Saturday, 8 October 2011

Indebted states should be made “wards” of the Commission or give up the euro

Not from Holland with Love

The Dutch government has proposed that highly indebted states should be put into “guardianship,” with spending decisions seized from their elected governments and placed under the direct control of an unelected European commissioner.

If a state is unwilling to surrender its sovereignty in this way, then it would be forced to exit the euro.

“If a country repeatedly overspends in breach of EU stability pact rules, this commission overseer would be able to intervene directly in the running of the country, in a similar way to how a court intervenes in the running of a bankrupt firm put into receivership. We propose to take a great new step forward by forging effective rules to be strictly enforced by an especially appointed commissioner.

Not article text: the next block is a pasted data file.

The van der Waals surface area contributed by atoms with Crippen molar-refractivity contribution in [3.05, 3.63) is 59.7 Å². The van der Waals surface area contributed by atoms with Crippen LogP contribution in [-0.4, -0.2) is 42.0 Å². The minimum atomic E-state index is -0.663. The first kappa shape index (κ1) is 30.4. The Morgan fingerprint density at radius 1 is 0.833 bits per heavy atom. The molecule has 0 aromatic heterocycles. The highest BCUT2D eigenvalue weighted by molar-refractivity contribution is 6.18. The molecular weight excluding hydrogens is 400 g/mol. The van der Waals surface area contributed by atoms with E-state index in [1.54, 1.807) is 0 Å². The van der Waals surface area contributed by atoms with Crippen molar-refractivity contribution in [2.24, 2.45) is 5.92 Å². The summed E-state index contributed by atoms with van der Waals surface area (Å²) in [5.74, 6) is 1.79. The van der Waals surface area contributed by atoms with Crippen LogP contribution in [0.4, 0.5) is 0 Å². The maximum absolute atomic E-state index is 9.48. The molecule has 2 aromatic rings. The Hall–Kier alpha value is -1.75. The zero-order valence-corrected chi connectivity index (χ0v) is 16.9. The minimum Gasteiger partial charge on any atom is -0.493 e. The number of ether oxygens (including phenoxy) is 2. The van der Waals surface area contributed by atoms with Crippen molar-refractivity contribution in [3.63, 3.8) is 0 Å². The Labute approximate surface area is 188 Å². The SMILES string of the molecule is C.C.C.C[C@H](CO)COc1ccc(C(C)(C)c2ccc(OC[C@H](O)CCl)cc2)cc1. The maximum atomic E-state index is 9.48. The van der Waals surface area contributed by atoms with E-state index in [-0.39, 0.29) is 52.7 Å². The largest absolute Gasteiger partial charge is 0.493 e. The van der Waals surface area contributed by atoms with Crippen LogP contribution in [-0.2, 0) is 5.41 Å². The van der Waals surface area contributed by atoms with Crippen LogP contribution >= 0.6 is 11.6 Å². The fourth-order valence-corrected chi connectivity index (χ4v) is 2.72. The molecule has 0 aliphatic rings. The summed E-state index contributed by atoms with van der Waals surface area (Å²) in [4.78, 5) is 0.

This is how we must safeguard the heath and viability of the euro zone and all its members for now and in the future.”

The commissioner would be given a “ladder of intervention,” under which the level of control of the state would be steadily ratcheted up and applied to this “ward” of the EU executive.

The first rung of the ladder would involve an outside auditor making adjustments to spending to bring down the level of the deficit. If this level of intervention is insufficient, binding measures would be imposed, or the commissioner could order a country to cut spending or to raise taxes.

The last rung of the ladder would see a country placed under “guardianship.” The auditor would then draft a budget for the country before sending it to the national parliament for approval. Such states, described in the paper as “notorious sinners,” would also lose their voting rights in the EU, and the delivery of European structural funds would be dependent on compliance with the orders of the commissioner.

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